Friday, January 18, 2013

Lincoln: The Movie


I finally found time to see Steven Spielberg's film Lincoln today and though I am not trying to do a full review of it (there are plenty already available since it has been out 2 months) I wanted to write a few words while it is still fresh in my mind.

First of all, this is probably now my favorite movie of all time. Silence of the Lambs was probably my previous favorite, but this really does not mean much since I see so few movies. (My last trip to the theater was for Star Trek: Nemesis a long time ago.) Still, my impression of this movie was that it is simply sensational.

A couple of scenes actually hit me kind of hard emotionally. One was early in the movie when the president got on the floor to wake up Tad and then picked him up on  his back to go to bed. The other was when Lincoln was reading to his son while waiting for the results of the vote on the 13th Amendment. I don't know the reasons, but both of those really struck me as being great scenes and images.

Another one was when he was leaving to go to Ford's Theater with Mary. Of course, I know the historical record and what happened next, but to be emotionally involved in the movie and then get to that point - well, it really got to me, just imagining the pain of the next few hours for so many people.

I am not going to pick nits over any issues of the film. I thought a couple of scenes toward the end were a bit contrived or maybe could have been done better. Would it have been better to show the events at Ford's Theater? Or, maybe they could have ended the flick with Lincoln walking down the White House hallway, heading towards his ride to the theater, leaving the rest up to the viewer's imagination. Then again, who am I to criticize Spielberg, especially for a film I loved so much.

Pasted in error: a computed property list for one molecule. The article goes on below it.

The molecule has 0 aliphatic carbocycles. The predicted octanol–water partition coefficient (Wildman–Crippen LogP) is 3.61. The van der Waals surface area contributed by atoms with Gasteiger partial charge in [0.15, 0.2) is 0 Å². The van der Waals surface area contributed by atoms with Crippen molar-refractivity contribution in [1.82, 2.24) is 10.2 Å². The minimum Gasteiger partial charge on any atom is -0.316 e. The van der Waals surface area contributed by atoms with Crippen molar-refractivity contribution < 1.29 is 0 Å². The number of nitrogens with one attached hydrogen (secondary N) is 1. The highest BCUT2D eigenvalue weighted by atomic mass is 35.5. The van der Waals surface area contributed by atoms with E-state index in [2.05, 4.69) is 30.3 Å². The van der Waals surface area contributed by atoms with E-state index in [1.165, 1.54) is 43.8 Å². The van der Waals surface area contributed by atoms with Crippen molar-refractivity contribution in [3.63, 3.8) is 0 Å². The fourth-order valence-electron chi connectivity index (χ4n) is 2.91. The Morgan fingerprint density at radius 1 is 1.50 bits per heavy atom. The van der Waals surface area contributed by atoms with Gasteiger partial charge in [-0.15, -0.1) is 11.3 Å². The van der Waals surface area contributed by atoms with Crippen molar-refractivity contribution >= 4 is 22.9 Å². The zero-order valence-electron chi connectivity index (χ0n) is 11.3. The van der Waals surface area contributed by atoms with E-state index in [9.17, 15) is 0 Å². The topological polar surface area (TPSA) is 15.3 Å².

I also must admit that being away from the theater for so long made me forget how spectacular the big screen can be. That is so different from my normal TV, Ipad or computer screens, but I had not thought about that before today. That added to how impressed I was with this show.

I really liked how it addressed some of the subtle items of Lincoln's life and challenges he faced, stuff that non-history buffs might not know, such as the relationship with his son Robert, with Mary, with cabinet members, the politicking to get votes and the different views of Republicans, conservative and radical.

Overall, it was just an enjoyable movie, with a lot of historical information in it, presented in a way that people who might not watch a documentary may enjoy and learn from. I just had a wonderful time watching it and kind of wish somebody would do a similar film and call it "Mary Todd" about her years in the White House and then afterwards with all the challenges she faced. I guess there would not be enough demand for something like that, but I think a similar effort could produce a spectacular (and probably gut-wrenching) story. Maybe it would be too sad to show in such a format, but I would certainly watch it.

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